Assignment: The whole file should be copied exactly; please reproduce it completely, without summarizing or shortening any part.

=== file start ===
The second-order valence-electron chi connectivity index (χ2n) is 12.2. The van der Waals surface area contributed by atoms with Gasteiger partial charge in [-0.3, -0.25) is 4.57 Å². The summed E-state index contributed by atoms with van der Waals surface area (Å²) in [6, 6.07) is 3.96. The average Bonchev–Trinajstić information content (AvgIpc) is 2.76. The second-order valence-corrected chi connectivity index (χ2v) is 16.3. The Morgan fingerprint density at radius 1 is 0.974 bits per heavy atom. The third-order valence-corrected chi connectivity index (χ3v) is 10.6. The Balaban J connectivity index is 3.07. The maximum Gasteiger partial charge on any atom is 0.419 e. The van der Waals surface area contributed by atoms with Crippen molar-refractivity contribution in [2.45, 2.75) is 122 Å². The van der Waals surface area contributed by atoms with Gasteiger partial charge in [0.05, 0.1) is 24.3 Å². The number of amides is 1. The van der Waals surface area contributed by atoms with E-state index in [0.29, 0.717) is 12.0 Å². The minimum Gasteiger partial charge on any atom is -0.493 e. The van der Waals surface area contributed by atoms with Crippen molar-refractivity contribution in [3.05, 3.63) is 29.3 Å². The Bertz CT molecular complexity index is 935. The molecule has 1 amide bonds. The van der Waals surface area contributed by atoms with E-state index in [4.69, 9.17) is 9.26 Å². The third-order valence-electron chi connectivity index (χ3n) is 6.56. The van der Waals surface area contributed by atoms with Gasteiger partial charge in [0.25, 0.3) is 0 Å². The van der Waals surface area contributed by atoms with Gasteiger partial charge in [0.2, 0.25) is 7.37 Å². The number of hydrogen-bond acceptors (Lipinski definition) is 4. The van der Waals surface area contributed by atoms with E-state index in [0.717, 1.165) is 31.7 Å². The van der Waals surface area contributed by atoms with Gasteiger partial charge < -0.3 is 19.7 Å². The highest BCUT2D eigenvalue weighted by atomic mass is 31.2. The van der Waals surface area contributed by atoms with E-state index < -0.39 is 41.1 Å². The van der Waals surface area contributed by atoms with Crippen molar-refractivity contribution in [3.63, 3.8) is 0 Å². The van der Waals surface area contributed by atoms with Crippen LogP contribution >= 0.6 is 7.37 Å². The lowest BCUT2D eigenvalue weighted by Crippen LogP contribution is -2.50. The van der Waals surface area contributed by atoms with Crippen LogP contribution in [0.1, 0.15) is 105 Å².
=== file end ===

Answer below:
The second-order valence-electron chi connectivity index (χ2n) is 12.2. The van der Waals surface area contributed by atoms with Gasteiger partial charge in [-0.3, -0.25) is 4.57 Å². The summed E-state index contributed by atoms with van der Waals surface area (Å²) in [6, 6.07) is 3.96. The average Bonchev–Trinajstić information content (AvgIpc) is 2.76. The second-order valence-corrected chi connectivity index (χ2v) is 16.3. The Morgan fingerprint density at radius 1 is 0.974 bits per heavy atom. The third-order valence-corrected chi connectivity index (χ3v) is 10.6. The Balaban J connectivity index is 3.07. The maximum Gasteiger partial charge on any atom is 0.419 e. The van der Waals surface area contributed by atoms with Crippen molar-refractivity contribution in [2.45, 2.75) is 122 Å². The van der Waals surface area contributed by atoms with Gasteiger partial charge in [0.05, 0.1) is 24.3 Å². The number of amides is 1. The van der Waals surface area contributed by atoms with E-state index in [0.29, 0.717) is 12.0 Å². The minimum Gasteiger partial charge on any atom is -0.493 e. The van der Waals surface area contributed by atoms with Crippen molar-refractivity contribution in [3.05, 3.63) is 29.3 Å². The Bertz CT molecular complexity index is 935. The molecule has 1 amide bonds. The van der Waals surface area contributed by atoms with E-state index in [4.69, 9.17) is 9.26 Å². The third-order valence-electron chi connectivity index (χ3n) is 6.56. The van der Waals surface area contributed by atoms with Gasteiger partial charge in [0.25, 0.3) is 0 Å². The van der Waals surface area contributed by atoms with Gasteiger partial charge in [0.2, 0.25) is 7.37 Å². The number of hydrogen-bond acceptors (Lipinski definition) is 4. The van der Waals surface area contributed by atoms with E-state index in [0.717, 1.165) is 31.7 Å². The van der Waals surface area contributed by atoms with Gasteiger partial charge < -0.3 is 19.7 Å². The highest BCUT2D eigenvalue weighted by atomic mass is 31.2. The van der Waals surface area contributed by atoms with E-state index < -0.39 is 41.1 Å². The van der Waals surface area contributed by atoms with Crippen molar-refractivity contribution in [3.63, 3.8) is 0 Å². The van der Waals surface area contributed by atoms with Crippen LogP contribution >= 0.6 is 7.37 Å². The lowest BCUT2D eigenvalue weighted by Crippen LogP contribution is -2.50. The van der Waals surface area contributed by atoms with Crippen LogP contribution in [0.1, 0.15) is 105 Å².